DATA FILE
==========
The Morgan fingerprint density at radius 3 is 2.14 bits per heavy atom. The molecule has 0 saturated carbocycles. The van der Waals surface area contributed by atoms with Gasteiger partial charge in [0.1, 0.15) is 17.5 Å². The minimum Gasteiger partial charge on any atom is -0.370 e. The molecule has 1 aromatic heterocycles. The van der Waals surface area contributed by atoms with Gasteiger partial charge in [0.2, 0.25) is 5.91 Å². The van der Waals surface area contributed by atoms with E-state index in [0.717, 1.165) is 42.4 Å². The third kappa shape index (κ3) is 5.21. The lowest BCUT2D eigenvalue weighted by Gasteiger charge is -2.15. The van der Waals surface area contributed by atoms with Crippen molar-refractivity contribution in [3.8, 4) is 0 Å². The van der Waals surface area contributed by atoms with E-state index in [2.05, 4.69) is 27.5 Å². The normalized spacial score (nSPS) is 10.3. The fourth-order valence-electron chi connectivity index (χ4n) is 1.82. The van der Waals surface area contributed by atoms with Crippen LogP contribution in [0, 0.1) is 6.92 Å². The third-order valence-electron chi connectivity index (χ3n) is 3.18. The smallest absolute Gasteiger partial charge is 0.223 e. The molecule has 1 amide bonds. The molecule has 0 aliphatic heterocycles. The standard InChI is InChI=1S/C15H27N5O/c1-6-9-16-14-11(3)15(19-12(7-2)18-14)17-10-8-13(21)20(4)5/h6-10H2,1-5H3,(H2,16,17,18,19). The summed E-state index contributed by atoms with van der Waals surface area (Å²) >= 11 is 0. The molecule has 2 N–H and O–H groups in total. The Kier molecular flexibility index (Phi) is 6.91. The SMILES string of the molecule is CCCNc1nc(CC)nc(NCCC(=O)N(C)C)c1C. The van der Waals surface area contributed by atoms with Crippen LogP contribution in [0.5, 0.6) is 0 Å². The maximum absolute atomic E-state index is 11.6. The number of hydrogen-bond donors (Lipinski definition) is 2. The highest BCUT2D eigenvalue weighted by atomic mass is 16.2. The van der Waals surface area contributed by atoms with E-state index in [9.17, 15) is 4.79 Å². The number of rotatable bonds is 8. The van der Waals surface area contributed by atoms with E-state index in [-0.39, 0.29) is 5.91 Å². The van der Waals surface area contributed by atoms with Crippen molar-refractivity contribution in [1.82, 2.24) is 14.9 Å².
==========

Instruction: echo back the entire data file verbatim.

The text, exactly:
The Morgan fingerprint density at radius 3 is 2.14 bits per heavy atom. The molecule has 0 saturated carbocycles. The van der Waals surface area contributed by atoms with Gasteiger partial charge in [0.1, 0.15) is 17.5 Å². The minimum Gasteiger partial charge on any atom is -0.370 e. The molecule has 1 aromatic heterocycles. The van der Waals surface area contributed by atoms with Gasteiger partial charge in [0.2, 0.25) is 5.91 Å². The van der Waals surface area contributed by atoms with E-state index in [0.717, 1.165) is 42.4 Å². The third kappa shape index (κ3) is 5.21. The lowest BCUT2D eigenvalue weighted by Gasteiger charge is -2.15. The van der Waals surface area contributed by atoms with Crippen molar-refractivity contribution in [3.8, 4) is 0 Å². The van der Waals surface area contributed by atoms with E-state index in [2.05, 4.69) is 27.5 Å². The normalized spacial score (nSPS) is 10.3. The fourth-order valence-electron chi connectivity index (χ4n) is 1.82. The van der Waals surface area contributed by atoms with Crippen LogP contribution in [0, 0.1) is 6.92 Å². The third-order valence-electron chi connectivity index (χ3n) is 3.18. The smallest absolute Gasteiger partial charge is 0.223 e. The molecule has 1 amide bonds. The molecule has 0 aliphatic heterocycles. The standard InChI is InChI=1S/C15H27N5O/c1-6-9-16-14-11(3)15(19-12(7-2)18-14)17-10-8-13(21)20(4)5/h6-10H2,1-5H3,(H2,16,17,18,19). The summed E-state index contributed by atoms with van der Waals surface area (Å²) >= 11 is 0. The molecule has 2 N–H and O–H groups in total. The Kier molecular flexibility index (Phi) is 6.91. The SMILES string of the molecule is CCCNc1nc(CC)nc(NCCC(=O)N(C)C)c1C. The van der Waals surface area contributed by atoms with Crippen LogP contribution in [0.5, 0.6) is 0 Å². The maximum absolute atomic E-state index is 11.6. The number of hydrogen-bond donors (Lipinski definition) is 2. The highest BCUT2D eigenvalue weighted by atomic mass is 16.2. The van der Waals surface area contributed by atoms with E-state index in [9.17, 15) is 4.79 Å². The number of rotatable bonds is 8. The van der Waals surface area contributed by atoms with E-state index in [-0.39, 0.29) is 5.91 Å². The van der Waals surface area contributed by atoms with Crippen molar-refractivity contribution in [1.82, 2.24) is 14.9 Å².